- The Interview. "When the interview is properly arranged, the candidate will already know the terms of the offer, the call schedule in the practice, payer mix, work hours, anticipated patient volume, path to partnership, and associated details. In turn, the hospital will know the candidate’s professional background, personal interests, family situation, etc."
- Closing. "During the interview candidates should be told that a timely decision is expected so that, one way or the other, the recruitment process can remain on track."
- Follow Up. Even after a physician signs a contract, the hospital "must stay in continual contact, assisting the doctor with licensure, credentialing and relocation," our authors write. "Some hospitals lose energy once the initial courting process is over, which can lead to candidate fall off. Nothing is secure until the candidate is in the community, seeing patients."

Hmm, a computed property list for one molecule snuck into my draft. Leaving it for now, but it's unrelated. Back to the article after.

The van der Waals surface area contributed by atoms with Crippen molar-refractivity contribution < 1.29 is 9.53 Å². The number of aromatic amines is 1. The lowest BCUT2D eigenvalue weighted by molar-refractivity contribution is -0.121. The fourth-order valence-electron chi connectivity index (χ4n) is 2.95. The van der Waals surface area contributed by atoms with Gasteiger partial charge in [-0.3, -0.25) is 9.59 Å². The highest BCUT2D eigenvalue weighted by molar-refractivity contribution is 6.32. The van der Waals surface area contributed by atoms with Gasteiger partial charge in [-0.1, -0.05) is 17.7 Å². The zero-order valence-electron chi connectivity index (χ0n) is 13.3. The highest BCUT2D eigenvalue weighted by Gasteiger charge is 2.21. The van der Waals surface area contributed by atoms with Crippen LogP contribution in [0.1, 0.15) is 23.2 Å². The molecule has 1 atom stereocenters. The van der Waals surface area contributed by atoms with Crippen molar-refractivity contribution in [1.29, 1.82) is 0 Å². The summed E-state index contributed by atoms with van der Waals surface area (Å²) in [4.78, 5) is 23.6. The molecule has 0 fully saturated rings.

Hospital Board Guide to Physician Staffing, Part 3
Emerging Physician Staffing Patterns and the Role of Temporary Physicians
The final — yet perhaps most important — segment of Staff Care's physician staffing white paper deals with the role of temporary or locum tenens staffing in physician recruitment today.
As the authors note, "who physicians are and how they practice are not the same as they were ten years ago," and a big part of these changes center on the rise of locum tenens staffing.
"Based on the number of physicians Staff Care places annually, and our knowledge of the industry, we estimate that some 45,000 or more physicians will work locum tenens in 2016, up from about 28,000 six years ago," the authors write. "Should an additional five percent of the nation’s physician choose to work locum tenens in the next one to three years (considerably less than the 9 percent indicated above), the number of locum tenens physicians would more than double."